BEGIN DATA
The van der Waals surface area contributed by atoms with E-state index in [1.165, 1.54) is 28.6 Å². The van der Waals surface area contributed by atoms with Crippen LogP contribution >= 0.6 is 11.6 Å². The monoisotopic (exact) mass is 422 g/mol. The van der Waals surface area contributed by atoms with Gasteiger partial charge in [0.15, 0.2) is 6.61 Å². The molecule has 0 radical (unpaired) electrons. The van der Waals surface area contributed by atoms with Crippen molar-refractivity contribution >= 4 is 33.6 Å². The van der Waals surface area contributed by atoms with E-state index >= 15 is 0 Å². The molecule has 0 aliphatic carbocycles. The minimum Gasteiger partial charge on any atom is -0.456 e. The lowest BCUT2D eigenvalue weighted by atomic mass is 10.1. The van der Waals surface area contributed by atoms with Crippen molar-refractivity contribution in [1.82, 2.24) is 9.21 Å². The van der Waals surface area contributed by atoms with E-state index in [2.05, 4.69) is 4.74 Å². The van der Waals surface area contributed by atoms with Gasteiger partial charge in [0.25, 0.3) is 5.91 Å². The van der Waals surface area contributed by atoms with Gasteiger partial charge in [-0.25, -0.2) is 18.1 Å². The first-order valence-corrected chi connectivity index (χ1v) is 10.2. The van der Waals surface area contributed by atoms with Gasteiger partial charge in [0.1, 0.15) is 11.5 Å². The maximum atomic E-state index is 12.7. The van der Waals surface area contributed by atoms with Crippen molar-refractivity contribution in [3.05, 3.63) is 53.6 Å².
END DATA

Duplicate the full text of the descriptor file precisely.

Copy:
The van der Waals surface area contributed by atoms with E-state index in [1.165, 1.54) is 28.6 Å². The van der Waals surface area contributed by atoms with Crippen LogP contribution >= 0.6 is 11.6 Å². The monoisotopic (exact) mass is 422 g/mol. The van der Waals surface area contributed by atoms with Gasteiger partial charge in [0.15, 0.2) is 6.61 Å². The molecule has 0 radical (unpaired) electrons. The van der Waals surface area contributed by atoms with Crippen molar-refractivity contribution >= 4 is 33.6 Å². The van der Waals surface area contributed by atoms with E-state index >= 15 is 0 Å². The molecule has 0 aliphatic carbocycles. The minimum Gasteiger partial charge on any atom is -0.456 e. The lowest BCUT2D eigenvalue weighted by atomic mass is 10.1. The van der Waals surface area contributed by atoms with Crippen molar-refractivity contribution in [1.82, 2.24) is 9.21 Å². The van der Waals surface area contributed by atoms with E-state index in [2.05, 4.69) is 4.74 Å². The van der Waals surface area contributed by atoms with Gasteiger partial charge in [0.25, 0.3) is 5.91 Å². The van der Waals surface area contributed by atoms with Gasteiger partial charge in [-0.25, -0.2) is 18.1 Å². The first-order valence-corrected chi connectivity index (χ1v) is 10.2. The van der Waals surface area contributed by atoms with Gasteiger partial charge in [0.1, 0.15) is 11.5 Å². The maximum atomic E-state index is 12.7. The van der Waals surface area contributed by atoms with Crippen molar-refractivity contribution in [3.05, 3.63) is 53.6 Å².